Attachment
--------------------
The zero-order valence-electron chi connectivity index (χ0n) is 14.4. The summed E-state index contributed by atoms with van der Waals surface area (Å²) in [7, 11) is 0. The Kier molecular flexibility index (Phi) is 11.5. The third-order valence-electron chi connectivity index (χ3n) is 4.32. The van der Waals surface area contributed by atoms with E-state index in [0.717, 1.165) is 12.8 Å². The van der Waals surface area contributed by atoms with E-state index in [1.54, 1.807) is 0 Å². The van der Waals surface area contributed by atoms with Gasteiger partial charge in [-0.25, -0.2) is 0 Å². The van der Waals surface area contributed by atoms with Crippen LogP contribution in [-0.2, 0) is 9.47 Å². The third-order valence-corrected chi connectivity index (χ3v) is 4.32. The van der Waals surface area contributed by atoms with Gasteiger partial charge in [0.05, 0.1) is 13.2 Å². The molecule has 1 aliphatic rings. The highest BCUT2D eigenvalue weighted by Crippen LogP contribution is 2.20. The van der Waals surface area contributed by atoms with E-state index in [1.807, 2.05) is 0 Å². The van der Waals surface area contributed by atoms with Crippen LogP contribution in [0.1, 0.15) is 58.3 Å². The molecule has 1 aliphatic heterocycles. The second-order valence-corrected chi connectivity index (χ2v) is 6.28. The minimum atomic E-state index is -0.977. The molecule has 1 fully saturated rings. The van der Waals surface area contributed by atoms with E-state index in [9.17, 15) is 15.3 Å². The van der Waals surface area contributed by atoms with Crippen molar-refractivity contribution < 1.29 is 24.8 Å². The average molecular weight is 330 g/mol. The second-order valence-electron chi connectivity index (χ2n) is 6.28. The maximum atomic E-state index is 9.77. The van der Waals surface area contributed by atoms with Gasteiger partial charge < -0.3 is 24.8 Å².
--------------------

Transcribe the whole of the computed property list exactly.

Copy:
The zero-order valence-electron chi connectivity index (χ0n) is 14.4. The summed E-state index contributed by atoms with van der Waals surface area (Å²) in [7, 11) is 0. The Kier molecular flexibility index (Phi) is 11.5. The third-order valence-electron chi connectivity index (χ3n) is 4.32. The van der Waals surface area contributed by atoms with E-state index in [0.717, 1.165) is 12.8 Å². The van der Waals surface area contributed by atoms with E-state index in [1.54, 1.807) is 0 Å². The van der Waals surface area contributed by atoms with Gasteiger partial charge in [-0.25, -0.2) is 0 Å². The van der Waals surface area contributed by atoms with Crippen LogP contribution in [-0.2, 0) is 9.47 Å². The third-order valence-corrected chi connectivity index (χ3v) is 4.32. The van der Waals surface area contributed by atoms with Gasteiger partial charge in [0.05, 0.1) is 13.2 Å². The molecule has 1 aliphatic rings. The highest BCUT2D eigenvalue weighted by Crippen LogP contribution is 2.20. The van der Waals surface area contributed by atoms with E-state index in [1.807, 2.05) is 0 Å². The van der Waals surface area contributed by atoms with Crippen LogP contribution in [0.1, 0.15) is 58.3 Å². The molecule has 1 aliphatic heterocycles. The second-order valence-corrected chi connectivity index (χ2v) is 6.28. The minimum atomic E-state index is -0.977. The molecule has 1 fully saturated rings. The van der Waals surface area contributed by atoms with E-state index in [9.17, 15) is 15.3 Å². The van der Waals surface area contributed by atoms with Crippen molar-refractivity contribution < 1.29 is 24.8 Å². The average molecular weight is 330 g/mol. The second-order valence-electron chi connectivity index (χ2n) is 6.28. The maximum atomic E-state index is 9.77. The van der Waals surface area contributed by atoms with Gasteiger partial charge < -0.3 is 24.8 Å².